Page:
Tuesday, August 24, 2010
1. Trickle it in, bit by bit, as the story unfolds. Kinda a 'duh' but supposedly the best way to go about it. Of course, this can lead to the dreaded 'wtf is going on?!?' situation, but if done well, can work . (I'm apparently not subtle enough to pull this off--or so I think).
2. Suck it up and write a short-as-possible paragraph that explains things. Find some way to insert this into the story without being too obvious. Try to keep it in the voice of the character. Sometimes, it's just the only way to get everything across. (I, personally, prefer this. I want to know what's going on. Just tell me. Honestly. Get it out there, and get on with the story. I think I may be kinda alone on this kind of thinking though :)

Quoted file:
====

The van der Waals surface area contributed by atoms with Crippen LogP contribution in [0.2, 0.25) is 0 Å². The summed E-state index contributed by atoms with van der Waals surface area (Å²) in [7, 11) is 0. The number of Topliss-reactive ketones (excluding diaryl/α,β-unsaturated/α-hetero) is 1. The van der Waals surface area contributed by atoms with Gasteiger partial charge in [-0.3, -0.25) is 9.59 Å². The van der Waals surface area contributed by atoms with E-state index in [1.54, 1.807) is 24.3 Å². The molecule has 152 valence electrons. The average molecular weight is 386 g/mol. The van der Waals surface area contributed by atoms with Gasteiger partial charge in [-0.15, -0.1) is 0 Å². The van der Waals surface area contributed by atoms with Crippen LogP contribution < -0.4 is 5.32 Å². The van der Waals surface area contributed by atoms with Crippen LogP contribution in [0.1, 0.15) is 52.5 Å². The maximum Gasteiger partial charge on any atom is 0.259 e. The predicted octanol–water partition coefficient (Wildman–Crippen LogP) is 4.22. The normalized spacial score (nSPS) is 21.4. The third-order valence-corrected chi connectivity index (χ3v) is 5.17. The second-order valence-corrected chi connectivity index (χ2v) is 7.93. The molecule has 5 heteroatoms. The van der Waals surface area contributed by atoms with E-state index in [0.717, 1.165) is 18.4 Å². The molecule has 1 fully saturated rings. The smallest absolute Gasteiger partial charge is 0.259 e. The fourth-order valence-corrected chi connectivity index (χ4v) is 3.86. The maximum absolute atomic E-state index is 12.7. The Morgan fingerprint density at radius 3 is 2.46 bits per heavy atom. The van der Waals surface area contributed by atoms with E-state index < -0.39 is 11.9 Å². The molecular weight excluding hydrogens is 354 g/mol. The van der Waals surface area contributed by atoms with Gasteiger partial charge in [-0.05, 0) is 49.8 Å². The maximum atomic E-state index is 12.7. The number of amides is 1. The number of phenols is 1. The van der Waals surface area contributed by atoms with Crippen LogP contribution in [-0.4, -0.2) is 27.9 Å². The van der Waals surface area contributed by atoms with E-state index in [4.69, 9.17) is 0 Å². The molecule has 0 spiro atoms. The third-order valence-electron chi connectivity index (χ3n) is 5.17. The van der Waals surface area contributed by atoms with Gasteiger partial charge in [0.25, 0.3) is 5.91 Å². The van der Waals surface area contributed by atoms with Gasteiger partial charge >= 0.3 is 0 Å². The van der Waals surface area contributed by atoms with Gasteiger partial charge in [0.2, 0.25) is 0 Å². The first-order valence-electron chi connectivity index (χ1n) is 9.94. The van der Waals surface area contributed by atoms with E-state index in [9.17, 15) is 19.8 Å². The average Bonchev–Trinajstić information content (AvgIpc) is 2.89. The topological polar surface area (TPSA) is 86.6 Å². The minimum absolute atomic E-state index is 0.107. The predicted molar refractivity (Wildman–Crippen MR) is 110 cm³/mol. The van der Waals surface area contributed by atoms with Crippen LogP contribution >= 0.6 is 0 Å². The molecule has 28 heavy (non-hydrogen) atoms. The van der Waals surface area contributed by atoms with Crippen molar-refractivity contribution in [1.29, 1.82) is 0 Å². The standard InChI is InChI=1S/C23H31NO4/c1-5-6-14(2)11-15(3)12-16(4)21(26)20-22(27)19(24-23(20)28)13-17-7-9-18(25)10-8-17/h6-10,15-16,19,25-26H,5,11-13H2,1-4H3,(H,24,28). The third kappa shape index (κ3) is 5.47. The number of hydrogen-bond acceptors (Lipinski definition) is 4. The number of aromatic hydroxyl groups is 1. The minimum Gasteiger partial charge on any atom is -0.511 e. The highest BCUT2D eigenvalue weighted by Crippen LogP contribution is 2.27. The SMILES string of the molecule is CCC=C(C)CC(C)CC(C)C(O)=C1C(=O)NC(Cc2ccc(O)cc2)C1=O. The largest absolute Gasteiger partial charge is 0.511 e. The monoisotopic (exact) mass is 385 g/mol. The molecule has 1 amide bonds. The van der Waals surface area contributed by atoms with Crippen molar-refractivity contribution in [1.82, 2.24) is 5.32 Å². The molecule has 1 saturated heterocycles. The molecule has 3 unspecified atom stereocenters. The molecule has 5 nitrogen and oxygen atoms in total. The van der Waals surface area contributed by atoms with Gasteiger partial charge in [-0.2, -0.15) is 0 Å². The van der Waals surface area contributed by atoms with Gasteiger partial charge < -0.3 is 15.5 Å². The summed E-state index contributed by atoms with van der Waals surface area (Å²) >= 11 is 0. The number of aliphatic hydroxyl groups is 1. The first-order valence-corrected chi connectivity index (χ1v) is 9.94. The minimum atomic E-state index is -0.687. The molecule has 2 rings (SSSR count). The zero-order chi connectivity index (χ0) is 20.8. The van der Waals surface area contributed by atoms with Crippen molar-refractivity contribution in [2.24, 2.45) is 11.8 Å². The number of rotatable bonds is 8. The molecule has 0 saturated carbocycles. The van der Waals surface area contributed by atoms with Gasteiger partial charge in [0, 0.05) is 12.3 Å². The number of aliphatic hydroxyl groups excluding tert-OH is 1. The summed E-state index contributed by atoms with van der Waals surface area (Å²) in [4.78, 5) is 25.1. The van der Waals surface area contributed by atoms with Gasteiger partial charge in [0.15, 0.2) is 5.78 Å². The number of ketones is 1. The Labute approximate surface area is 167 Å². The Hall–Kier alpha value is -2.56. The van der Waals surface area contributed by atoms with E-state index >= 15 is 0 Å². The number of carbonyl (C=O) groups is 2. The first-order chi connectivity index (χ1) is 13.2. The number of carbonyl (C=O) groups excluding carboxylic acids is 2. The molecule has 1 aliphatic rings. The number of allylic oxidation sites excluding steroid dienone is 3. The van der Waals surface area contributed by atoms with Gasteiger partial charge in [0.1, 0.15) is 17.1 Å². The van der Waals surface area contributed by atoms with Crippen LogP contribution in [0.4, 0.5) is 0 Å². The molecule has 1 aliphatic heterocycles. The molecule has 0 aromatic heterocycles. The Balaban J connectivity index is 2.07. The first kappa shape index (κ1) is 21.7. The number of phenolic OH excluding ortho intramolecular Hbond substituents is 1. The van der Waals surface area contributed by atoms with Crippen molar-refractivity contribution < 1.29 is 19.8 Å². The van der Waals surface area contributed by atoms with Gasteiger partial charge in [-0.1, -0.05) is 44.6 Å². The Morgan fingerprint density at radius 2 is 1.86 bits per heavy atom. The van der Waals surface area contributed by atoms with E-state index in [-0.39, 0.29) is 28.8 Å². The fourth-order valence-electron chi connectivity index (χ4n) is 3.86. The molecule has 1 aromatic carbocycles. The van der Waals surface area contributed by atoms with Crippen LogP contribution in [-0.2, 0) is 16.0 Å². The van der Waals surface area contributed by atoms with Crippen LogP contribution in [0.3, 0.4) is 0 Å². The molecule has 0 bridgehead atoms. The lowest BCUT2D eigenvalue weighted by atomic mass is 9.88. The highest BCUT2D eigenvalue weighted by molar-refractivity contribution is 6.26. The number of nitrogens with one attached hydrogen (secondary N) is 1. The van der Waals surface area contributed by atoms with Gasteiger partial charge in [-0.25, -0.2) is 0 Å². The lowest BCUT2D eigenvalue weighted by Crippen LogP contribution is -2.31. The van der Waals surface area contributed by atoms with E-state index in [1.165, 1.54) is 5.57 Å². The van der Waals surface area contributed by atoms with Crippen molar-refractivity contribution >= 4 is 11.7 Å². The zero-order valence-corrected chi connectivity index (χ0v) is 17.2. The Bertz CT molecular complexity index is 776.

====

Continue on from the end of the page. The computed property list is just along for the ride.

3. Prologue. Um, ugh. All I can think of in this instance is some of the prologues in Tolkien that drag on for-EV-er. Don't get me wrong, I love Tolkien, but I honestly don't know why half the info in those prologues was there. I just don't care. In more modern books, I've seen this a lot--sometimes it works, sometimes I just skip it. Again, if done well, it can work.
4. Work it in with a conversation or thoughts, while not being too contrived. The book I'm reading now does this well--mainly because the character is introducing an outsider to his world. This works. But most of the time, I hate this method. Who, really, thinks about why they're wearing shoes/drive a car instead of a buggy/etc., in a world where whatever's normal? It's a really hard thing to get to work.
Anyhow, these are a few of the things I've seen. It really comes down to figuring what works best for the writer and the story, I think. And, quite frankly, if you can do it well, just about anything goes.
So, any ideas of other methods?